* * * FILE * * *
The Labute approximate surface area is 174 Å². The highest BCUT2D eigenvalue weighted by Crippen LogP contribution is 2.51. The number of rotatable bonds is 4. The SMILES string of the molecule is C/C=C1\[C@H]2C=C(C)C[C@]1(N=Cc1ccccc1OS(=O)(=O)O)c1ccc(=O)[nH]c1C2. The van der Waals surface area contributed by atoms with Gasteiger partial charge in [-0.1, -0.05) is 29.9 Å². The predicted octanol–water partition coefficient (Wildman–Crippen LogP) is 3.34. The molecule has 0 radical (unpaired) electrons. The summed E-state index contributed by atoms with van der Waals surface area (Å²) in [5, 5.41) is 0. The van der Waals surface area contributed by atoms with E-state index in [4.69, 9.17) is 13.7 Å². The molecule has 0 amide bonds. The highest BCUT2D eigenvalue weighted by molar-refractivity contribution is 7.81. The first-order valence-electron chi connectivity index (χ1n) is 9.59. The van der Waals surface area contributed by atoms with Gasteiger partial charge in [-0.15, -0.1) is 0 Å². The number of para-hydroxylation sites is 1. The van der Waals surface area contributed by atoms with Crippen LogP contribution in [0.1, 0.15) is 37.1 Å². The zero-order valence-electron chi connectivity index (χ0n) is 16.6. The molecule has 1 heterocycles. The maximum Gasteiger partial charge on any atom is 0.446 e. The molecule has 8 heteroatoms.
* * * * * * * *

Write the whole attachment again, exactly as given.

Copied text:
The Labute approximate surface area is 174 Å². The highest BCUT2D eigenvalue weighted by Crippen LogP contribution is 2.51. The number of rotatable bonds is 4. The SMILES string of the molecule is C/C=C1\[C@H]2C=C(C)C[C@]1(N=Cc1ccccc1OS(=O)(=O)O)c1ccc(=O)[nH]c1C2. The van der Waals surface area contributed by atoms with Gasteiger partial charge in [-0.1, -0.05) is 29.9 Å². The predicted octanol–water partition coefficient (Wildman–Crippen LogP) is 3.34. The molecule has 0 radical (unpaired) electrons. The summed E-state index contributed by atoms with van der Waals surface area (Å²) in [5, 5.41) is 0. The van der Waals surface area contributed by atoms with E-state index in [4.69, 9.17) is 13.7 Å². The molecule has 0 amide bonds. The highest BCUT2D eigenvalue weighted by molar-refractivity contribution is 7.81. The first-order valence-electron chi connectivity index (χ1n) is 9.59. The van der Waals surface area contributed by atoms with Gasteiger partial charge in [-0.15, -0.1) is 0 Å². The number of para-hydroxylation sites is 1. The van der Waals surface area contributed by atoms with Crippen LogP contribution in [0.1, 0.15) is 37.1 Å². The zero-order valence-electron chi connectivity index (χ0n) is 16.6. The molecule has 1 heterocycles. The maximum Gasteiger partial charge on any atom is 0.446 e. The molecule has 8 heteroatoms.